I’ve noticed a familiar trend among my clients when they tap into their creativity. (And let’s be honest – I see it in myself too). Although the particulars differ from person to person, the process is relatively the same, and it includes three phases:
Phase One: An idea – a really, really good idea. That idea starts to expand and grow into an incredible vision of what could be – what will be. The energy is electric and everything is exciting. The possibilities are endless.
Phase Two: Work begins to bring the concept to life.
Phase Three: Sheer anxiety. What once felt brilliant now feels terrifying, and the thought of bringing this idea to life is completely, totally overwhelming.
Although the length of time between phases can vary, at some point, you inevitably reach Phase Three. Your energy plummets, your self-doubt rises, and your great ideas waste away in purgatory.
I know this territory all too well. The Land of Opportunity and the Land of Overwhelm share a border that innovators and creators often straddle. It's a no-(wo)man’s-land where ideas dissolve and creativity languishes if we stay too long.
So how can you navigate your way out of the border zone? And is it possible to bypass the border zone altogether? First, let’s get clear on how – and why – you get pulled toward the Land of Overwhelm when your creativity starts to flow.
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HOW DOES CREATIVITY LEAD TO OVERWHELM?
1. You get drawn into the gap
It’s normal to get excited by a great new idea, and it’s natural for your imagination to start creating amazing stories about what your idea could lead to. Unfortunately, this also sets you up for a journey straight to the Land of Overwhelm.
When you start to take action on your idea, you’re at the beginning of the process. You’re taking small baby steps, which are critical to creating a good foundation. But those baby steps can highlight the gap between where you are and where you want to be. That gap feels extraordinary, and you start questioning if you have what it takes to get from here to there. Hello, overwhelm!
2. You get attached to the outcome
Having a vision, and starting with the end in mind, is a key part of the creative process. It’s important to know where you’re heading, so that each action you take brings you closer to your goal.
Your imagination is excellent at creating a vision of your future, but it’s not a crystal ball. No matter how great your determination or how strong your work ethic, no one can fully control the outcome of their efforts. If you’re attached to a particular outcome and it doesn’t happen according to your expected timeline (or it doesn’t happen at all), it’s normal to push harder, to muscle through, to make it work. And it’s also normal to feel helpless and give up. Regardless of whether you power through or give up, both leave you feeling frustrated, hopeless, and – yep – overwhelmed.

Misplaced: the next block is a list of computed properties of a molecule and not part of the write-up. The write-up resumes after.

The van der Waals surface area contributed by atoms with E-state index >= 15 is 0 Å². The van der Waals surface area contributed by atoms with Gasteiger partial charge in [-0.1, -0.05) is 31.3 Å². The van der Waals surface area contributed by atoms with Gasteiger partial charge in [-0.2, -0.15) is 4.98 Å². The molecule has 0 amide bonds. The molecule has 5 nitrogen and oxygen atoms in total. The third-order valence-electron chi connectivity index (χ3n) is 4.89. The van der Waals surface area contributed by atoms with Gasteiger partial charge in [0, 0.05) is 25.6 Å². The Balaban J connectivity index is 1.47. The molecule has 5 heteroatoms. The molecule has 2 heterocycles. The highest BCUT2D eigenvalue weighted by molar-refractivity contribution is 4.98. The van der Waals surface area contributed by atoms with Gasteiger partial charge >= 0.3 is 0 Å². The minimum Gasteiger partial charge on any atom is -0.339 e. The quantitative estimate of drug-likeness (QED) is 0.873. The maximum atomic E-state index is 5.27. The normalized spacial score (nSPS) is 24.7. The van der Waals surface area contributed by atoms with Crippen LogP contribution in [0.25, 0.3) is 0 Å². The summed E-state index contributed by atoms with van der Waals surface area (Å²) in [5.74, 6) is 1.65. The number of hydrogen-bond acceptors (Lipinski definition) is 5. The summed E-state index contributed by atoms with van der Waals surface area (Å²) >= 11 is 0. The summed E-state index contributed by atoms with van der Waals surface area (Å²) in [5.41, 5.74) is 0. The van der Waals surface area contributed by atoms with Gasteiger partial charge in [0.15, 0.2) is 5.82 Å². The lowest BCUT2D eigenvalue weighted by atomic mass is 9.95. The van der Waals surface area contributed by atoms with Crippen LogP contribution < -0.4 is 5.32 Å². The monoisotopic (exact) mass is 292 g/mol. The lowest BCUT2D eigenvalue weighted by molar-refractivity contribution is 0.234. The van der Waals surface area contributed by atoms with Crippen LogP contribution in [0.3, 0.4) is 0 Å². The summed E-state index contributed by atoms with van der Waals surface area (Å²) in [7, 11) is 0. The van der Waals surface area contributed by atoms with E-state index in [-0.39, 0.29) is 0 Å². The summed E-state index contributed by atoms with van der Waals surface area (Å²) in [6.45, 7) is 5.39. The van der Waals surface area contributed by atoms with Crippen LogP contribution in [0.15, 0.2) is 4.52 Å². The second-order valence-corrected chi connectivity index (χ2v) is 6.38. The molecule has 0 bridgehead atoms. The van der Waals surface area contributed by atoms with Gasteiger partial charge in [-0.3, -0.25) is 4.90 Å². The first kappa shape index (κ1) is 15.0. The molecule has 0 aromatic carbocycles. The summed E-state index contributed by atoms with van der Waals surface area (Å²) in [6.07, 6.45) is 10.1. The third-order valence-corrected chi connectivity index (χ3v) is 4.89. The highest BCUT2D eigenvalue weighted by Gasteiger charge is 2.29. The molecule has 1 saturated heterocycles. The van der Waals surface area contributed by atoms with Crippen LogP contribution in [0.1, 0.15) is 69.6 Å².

3. You get distracted by a new idea
So here you are, hard at work at your new idea, and then… light bulb moment! Another idea emerges from your imagination, and this one is even bolder, even brighter, even better. You move away from your original idea to this new one, you start working on it, and then… hey, another idea! Back to Phase One. Wash, rinse, repeat.
This is SOS – Shiny Object Syndrome – and it’s deceptive as hell. Even though SOS generates gorgeous new ideas, the end result is an endless cycle of inspiration, inactivity, and – you guessed it – overwhelm.
WHY DOES CREATIVITY LEAD TO OVERWHELM?
What do these three reasons have in common?
(For the purpose of this discussion, I’m starting from the premise that, to quote Eckhart Tolle, “you are not your mind.” Those of you familiar with mindfulness are probably comfortable with this idea. But if this idea feels weird to you, that’s okay. I’m going to ask you to go with it for now, and entertain the idea that while your mind is a part of you, it is not all of you.)
Your mind produces an endless string of thoughts, observations, and judgments. It’s a source of inspiration, creativity, and opportunity, as well as fear, anxiety, and overwhelm.
And if you’re like most creative entrepreneurs, your life is an Olympic-level ping-pong match and your mind is the ball, ricocheting back and forth between opportunity and overwhelm, inspiration and fear.
So why does the mind put you through this cycle? Because it’s number one job is safety. All of those thoughts and judgments it creates keep you in line and safe. And when you start straying, it deploys all of its tactics to pull you back into the safe zone.
Don’t get me wrong – this isn’t necessarily a bad thing. In fact, from an evolutionary perspective, it’s what’s kept humans alive. Thousands of years ago, if you deviated from the norm and failed, you risked life and limb. Literally. So the mind adopted the role of safety monitor, and it’s on the clock 24/7/365.